While court petitions against the 26th October presidential election still linger and the country’s captain for the next five years still mysterious, we can’t as yet forget wide global attention and warmth basking in the warmth of hosting the UNCTAD14 in Nairobi. The event, last year with over 7000 delegates from across the globe was perhaps the hallmark of big events Kenya hosted in the recent past. As UNCTAD Secretary General, Kenya’s Mukhisa Kituyi pointed out ahead of the June 2016 event, he had ‘’brought home an opportunity to help Kenyans see beyond local political tensions and realize there is more to life than incessant political profiling.’’ He was right, but perhaps his words ring truer today than they did then. The event saw delegates reach important international consensus with ‘’Azimio’ and ‘’Maafikiano’’ on the direction for global trade strategy for the next several years carrying as Kenya’s Amina Mohamed pointed out the ‘’Kenyannes’’ of the trade agreement.
Hot on the heels of UNCTAD14 was TICAD-VI, held outside Japan for the first time with the promise to mobilize resources for Africa’s development. During his stay in Nairobi, the Japanese prime minister and his entourage may not have wished for better reception; what with the monopoly of Japanese cars on Nairobi’s roads proudly declaring ‘’the car in front is always a Toyota.’’
As Kenya shined, Rwanda glowed in the limelight of hosting the 2016 AU Summit and the World Economic Forum (WEF) at the newly built Kigali Convention Centre (KCC), a state-of-the-art architecture whose completion was a conditionality by AU for Rwanda hosting the summit.
Nairobi’s and Kigali’s success in hosting big events spoke of something bigger; that meetings mean business and that the region needs to maintain tranquility to continue competing for a slice of the global Meetings Incentives Conferences and Events (MICE) or as is now called the Meetings Industry. To date, Uganda’s Speke Resort-Munyonyo still bears the legacy of the Commonwealth conference held there several years ago. Conversely, hotel industry players in Tanzania have been grumbling for lost business and job redundancy since president Magufuli came to power with the directive stopping meetings and government functions being held in hotels. While austerity serves its purpose, Tanzania must be careful not to throw out the baby with the bathwater.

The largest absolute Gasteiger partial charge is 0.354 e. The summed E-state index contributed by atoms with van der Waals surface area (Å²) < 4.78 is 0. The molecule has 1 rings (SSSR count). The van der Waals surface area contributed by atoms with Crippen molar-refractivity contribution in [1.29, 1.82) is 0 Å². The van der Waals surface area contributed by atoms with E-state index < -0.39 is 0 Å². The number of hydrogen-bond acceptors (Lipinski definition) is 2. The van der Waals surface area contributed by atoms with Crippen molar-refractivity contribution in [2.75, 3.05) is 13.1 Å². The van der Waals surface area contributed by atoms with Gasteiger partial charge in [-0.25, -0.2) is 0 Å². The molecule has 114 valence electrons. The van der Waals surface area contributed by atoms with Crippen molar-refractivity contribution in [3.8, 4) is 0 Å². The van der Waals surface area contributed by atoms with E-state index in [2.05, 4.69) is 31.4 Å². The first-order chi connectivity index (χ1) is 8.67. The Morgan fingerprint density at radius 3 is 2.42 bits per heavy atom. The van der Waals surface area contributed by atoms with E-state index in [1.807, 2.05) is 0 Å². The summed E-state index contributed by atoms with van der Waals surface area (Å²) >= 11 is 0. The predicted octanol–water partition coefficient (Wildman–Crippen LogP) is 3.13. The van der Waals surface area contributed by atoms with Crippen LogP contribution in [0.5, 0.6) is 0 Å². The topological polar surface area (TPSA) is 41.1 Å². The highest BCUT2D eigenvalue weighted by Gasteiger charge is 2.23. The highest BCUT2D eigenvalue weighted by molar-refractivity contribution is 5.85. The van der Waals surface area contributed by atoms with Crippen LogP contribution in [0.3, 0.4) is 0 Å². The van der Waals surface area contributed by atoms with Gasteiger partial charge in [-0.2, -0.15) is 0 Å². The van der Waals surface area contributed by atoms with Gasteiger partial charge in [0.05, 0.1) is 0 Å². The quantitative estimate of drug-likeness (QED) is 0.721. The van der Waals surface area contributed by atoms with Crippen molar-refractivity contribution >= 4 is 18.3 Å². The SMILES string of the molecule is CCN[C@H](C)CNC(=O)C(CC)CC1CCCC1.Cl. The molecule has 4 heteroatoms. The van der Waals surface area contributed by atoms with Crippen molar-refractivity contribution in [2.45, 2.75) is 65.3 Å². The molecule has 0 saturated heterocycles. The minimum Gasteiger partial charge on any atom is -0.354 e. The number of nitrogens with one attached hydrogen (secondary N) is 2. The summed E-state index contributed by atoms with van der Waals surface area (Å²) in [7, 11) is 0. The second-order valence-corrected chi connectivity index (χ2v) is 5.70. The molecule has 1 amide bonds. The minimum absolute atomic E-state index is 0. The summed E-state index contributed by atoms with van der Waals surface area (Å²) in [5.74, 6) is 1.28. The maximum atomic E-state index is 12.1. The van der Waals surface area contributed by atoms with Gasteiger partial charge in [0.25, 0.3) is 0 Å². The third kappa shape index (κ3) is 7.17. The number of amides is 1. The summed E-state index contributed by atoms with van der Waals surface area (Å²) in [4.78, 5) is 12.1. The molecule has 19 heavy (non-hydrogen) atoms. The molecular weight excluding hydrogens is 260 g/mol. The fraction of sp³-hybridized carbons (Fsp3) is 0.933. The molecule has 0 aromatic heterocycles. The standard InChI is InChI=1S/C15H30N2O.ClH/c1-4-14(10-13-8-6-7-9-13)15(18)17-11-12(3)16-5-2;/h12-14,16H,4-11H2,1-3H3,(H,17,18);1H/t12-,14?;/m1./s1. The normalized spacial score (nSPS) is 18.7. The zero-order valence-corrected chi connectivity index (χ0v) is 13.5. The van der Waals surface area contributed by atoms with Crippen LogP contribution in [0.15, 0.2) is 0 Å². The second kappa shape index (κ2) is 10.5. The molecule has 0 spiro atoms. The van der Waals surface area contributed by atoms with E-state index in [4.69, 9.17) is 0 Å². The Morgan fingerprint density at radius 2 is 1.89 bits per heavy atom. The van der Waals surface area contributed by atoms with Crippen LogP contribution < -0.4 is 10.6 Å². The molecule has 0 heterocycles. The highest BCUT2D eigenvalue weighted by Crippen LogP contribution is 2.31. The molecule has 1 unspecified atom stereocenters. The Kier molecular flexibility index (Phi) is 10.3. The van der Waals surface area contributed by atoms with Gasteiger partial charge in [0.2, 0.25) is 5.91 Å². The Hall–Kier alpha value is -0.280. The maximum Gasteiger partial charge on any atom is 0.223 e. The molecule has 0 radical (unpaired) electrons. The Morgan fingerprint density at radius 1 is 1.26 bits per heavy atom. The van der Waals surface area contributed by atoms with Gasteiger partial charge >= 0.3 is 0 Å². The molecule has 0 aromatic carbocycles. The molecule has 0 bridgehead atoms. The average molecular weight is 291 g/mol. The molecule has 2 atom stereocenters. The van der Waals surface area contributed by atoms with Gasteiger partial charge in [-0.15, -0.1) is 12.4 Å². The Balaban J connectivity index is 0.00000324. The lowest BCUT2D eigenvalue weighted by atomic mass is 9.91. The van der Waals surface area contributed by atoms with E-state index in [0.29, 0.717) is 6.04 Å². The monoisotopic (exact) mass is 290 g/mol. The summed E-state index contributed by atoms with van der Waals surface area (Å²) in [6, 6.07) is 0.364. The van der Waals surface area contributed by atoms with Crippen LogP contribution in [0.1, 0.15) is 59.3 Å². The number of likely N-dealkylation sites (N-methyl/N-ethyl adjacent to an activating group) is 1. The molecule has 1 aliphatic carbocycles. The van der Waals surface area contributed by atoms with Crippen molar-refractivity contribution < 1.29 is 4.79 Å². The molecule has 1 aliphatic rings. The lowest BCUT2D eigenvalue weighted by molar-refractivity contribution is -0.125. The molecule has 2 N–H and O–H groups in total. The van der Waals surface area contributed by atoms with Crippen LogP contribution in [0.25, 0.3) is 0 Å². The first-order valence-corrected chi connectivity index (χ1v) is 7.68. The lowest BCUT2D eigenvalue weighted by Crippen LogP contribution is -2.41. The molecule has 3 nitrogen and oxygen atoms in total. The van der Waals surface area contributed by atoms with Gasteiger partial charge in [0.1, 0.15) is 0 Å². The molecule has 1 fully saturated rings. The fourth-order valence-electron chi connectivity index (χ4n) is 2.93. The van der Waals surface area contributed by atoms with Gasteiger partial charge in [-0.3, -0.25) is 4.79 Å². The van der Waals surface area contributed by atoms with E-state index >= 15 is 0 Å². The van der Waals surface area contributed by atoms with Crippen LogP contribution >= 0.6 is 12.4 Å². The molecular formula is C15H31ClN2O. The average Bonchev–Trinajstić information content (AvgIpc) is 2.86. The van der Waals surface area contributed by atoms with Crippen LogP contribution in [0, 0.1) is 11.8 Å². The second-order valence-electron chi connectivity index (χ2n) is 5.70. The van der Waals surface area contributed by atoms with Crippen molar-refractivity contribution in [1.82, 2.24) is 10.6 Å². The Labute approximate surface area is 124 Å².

In its 2014 report, UNWTO noted that the meetings industry had come of age, firmly placing itself at the center of tourism as a key driver and generator of income, employment and investment. Recent studies show for example that in UK, meetings & conference delegates make up around 30% of total visitors to Britain, while in Mexico, over 780,000 jobs are classified in the meetings industry. About 32 billion Canadian dollars are directly spent in Canada on this subsector according to reports. With joint tourist Visa and electronic passport, EAC with its varied tourist beauty can increase its share of this pie.
Rwanda playing international host was a vote of confidence in a country that has defied stereotypes. Given its emerging jewel status, some during the WEF called it the young Switzerland of Africa but Rwanda clearly aspires for more. Notwithstanding, although the country’s candle has shone brightly against the wind of its tragic past, many feel the oil of democratic space has dried up in equal measure citing media stifling and the crackdown on alternative voices. But Kagame, smarting from reelection last August defies such opinion, pointing rather to the picture reflected in the newly built KCC-ability to meet timelines, leading in ease-of-doing-business among other indices with high women participation in public service for which Kagame received the Gender Champions Award on the sidelines of the last year’s AU summit.
As a region, EAC must position better as a MICE destination combining with traditional tourism to attract the world. Governance systems need strengthening and transparency and being open for scrutiny under the Africa Peer Review Mechanism. Nairobi must continue to lead the way. Violence and its relatives have no place. Stability is crucial if we are to attract the world. Then our diet as EAC won’t depend only on exports of tea, bananas, gorillas and tanzanite. As UNCTAD14 and WEF2016 showed, there is sufficient nutrition from eating MICE! May Peace Prevail!